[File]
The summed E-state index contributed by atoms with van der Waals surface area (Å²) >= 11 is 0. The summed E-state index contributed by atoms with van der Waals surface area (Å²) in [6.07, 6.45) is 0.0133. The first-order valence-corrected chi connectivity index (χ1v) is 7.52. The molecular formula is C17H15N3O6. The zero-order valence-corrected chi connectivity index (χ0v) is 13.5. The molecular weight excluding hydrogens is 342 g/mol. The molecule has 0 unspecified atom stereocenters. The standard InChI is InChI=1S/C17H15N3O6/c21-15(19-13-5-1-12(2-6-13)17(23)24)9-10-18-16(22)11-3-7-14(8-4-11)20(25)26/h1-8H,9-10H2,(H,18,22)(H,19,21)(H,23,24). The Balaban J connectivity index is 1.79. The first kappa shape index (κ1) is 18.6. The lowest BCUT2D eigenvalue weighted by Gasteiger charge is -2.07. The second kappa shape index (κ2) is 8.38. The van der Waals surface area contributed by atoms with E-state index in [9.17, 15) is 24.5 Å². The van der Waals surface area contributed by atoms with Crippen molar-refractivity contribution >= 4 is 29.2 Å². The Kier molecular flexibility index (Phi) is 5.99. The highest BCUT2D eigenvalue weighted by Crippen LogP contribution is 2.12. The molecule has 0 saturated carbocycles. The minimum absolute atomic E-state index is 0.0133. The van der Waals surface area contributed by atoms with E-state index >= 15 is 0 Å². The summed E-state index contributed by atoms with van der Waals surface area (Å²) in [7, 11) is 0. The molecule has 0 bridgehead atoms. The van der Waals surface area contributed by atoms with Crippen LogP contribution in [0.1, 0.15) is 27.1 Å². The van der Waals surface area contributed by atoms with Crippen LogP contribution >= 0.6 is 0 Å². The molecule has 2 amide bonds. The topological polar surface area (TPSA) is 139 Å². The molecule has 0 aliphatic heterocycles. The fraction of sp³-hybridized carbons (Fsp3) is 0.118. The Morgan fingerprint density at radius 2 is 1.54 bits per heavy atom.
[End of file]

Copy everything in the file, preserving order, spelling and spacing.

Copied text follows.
The summed E-state index contributed by atoms with van der Waals surface area (Å²) >= 11 is 0. The summed E-state index contributed by atoms with van der Waals surface area (Å²) in [6.07, 6.45) is 0.0133. The first-order valence-corrected chi connectivity index (χ1v) is 7.52. The molecular formula is C17H15N3O6. The zero-order valence-corrected chi connectivity index (χ0v) is 13.5. The molecular weight excluding hydrogens is 342 g/mol. The molecule has 0 unspecified atom stereocenters. The standard InChI is InChI=1S/C17H15N3O6/c21-15(19-13-5-1-12(2-6-13)17(23)24)9-10-18-16(22)11-3-7-14(8-4-11)20(25)26/h1-8H,9-10H2,(H,18,22)(H,19,21)(H,23,24). The Balaban J connectivity index is 1.79. The first kappa shape index (κ1) is 18.6. The lowest BCUT2D eigenvalue weighted by Gasteiger charge is -2.07. The second kappa shape index (κ2) is 8.38. The van der Waals surface area contributed by atoms with E-state index in [9.17, 15) is 24.5 Å². The van der Waals surface area contributed by atoms with Crippen molar-refractivity contribution >= 4 is 29.2 Å². The Kier molecular flexibility index (Phi) is 5.99. The highest BCUT2D eigenvalue weighted by Crippen LogP contribution is 2.12. The molecule has 0 saturated carbocycles. The minimum absolute atomic E-state index is 0.0133. The van der Waals surface area contributed by atoms with E-state index >= 15 is 0 Å². The summed E-state index contributed by atoms with van der Waals surface area (Å²) in [7, 11) is 0. The molecule has 0 bridgehead atoms. The van der Waals surface area contributed by atoms with Crippen LogP contribution in [0.1, 0.15) is 27.1 Å². The van der Waals surface area contributed by atoms with Crippen LogP contribution >= 0.6 is 0 Å². The molecule has 2 amide bonds. The topological polar surface area (TPSA) is 139 Å². The molecule has 0 aliphatic heterocycles. The fraction of sp³-hybridized carbons (Fsp3) is 0.118. The Morgan fingerprint density at radius 2 is 1.54 bits per heavy atom.